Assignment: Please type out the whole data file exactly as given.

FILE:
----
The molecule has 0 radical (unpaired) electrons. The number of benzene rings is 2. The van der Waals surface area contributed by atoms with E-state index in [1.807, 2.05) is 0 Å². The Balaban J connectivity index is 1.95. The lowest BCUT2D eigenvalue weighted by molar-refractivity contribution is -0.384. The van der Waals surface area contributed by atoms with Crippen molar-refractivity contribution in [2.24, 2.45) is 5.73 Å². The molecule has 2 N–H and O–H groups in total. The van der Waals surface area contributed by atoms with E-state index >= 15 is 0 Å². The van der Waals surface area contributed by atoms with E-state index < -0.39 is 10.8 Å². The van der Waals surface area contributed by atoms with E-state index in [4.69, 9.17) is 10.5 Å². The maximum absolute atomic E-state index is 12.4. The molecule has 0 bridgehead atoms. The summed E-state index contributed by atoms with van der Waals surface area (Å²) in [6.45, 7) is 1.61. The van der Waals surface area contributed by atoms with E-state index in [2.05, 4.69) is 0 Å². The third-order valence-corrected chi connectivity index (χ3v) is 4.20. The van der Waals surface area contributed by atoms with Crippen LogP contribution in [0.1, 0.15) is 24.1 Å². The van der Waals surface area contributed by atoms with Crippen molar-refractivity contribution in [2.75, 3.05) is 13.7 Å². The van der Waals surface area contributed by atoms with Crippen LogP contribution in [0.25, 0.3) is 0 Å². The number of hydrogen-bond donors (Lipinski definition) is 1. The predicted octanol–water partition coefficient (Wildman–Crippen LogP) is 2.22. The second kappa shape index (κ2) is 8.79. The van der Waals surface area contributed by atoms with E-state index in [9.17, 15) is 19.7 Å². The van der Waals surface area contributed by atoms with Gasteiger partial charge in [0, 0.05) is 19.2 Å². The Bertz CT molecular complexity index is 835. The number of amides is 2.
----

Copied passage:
The molecule has 0 radical (unpaired) electrons. The number of benzene rings is 2. The van der Waals surface area contributed by atoms with E-state index in [1.807, 2.05) is 0 Å². The Balaban J connectivity index is 1.95. The lowest BCUT2D eigenvalue weighted by molar-refractivity contribution is -0.384. The van der Waals surface area contributed by atoms with Crippen molar-refractivity contribution in [2.24, 2.45) is 5.73 Å². The molecule has 2 N–H and O–H groups in total. The van der Waals surface area contributed by atoms with E-state index >= 15 is 0 Å². The van der Waals surface area contributed by atoms with E-state index < -0.39 is 10.8 Å². The van der Waals surface area contributed by atoms with E-state index in [4.69, 9.17) is 10.5 Å². The maximum absolute atomic E-state index is 12.4. The molecule has 0 bridgehead atoms. The summed E-state index contributed by atoms with van der Waals surface area (Å²) in [6.45, 7) is 1.61. The van der Waals surface area contributed by atoms with E-state index in [2.05, 4.69) is 0 Å². The third-order valence-corrected chi connectivity index (χ3v) is 4.20. The van der Waals surface area contributed by atoms with Crippen LogP contribution in [0.1, 0.15) is 24.1 Å². The van der Waals surface area contributed by atoms with Crippen molar-refractivity contribution in [2.75, 3.05) is 13.7 Å². The van der Waals surface area contributed by atoms with Crippen LogP contribution in [0.25, 0.3) is 0 Å². The number of hydrogen-bond donors (Lipinski definition) is 1. The predicted octanol–water partition coefficient (Wildman–Crippen LogP) is 2.22. The second kappa shape index (κ2) is 8.79. The van der Waals surface area contributed by atoms with E-state index in [9.17, 15) is 19.7 Å². The van der Waals surface area contributed by atoms with Gasteiger partial charge in [0, 0.05) is 19.2 Å². The Bertz CT molecular complexity index is 835. The number of amides is 2.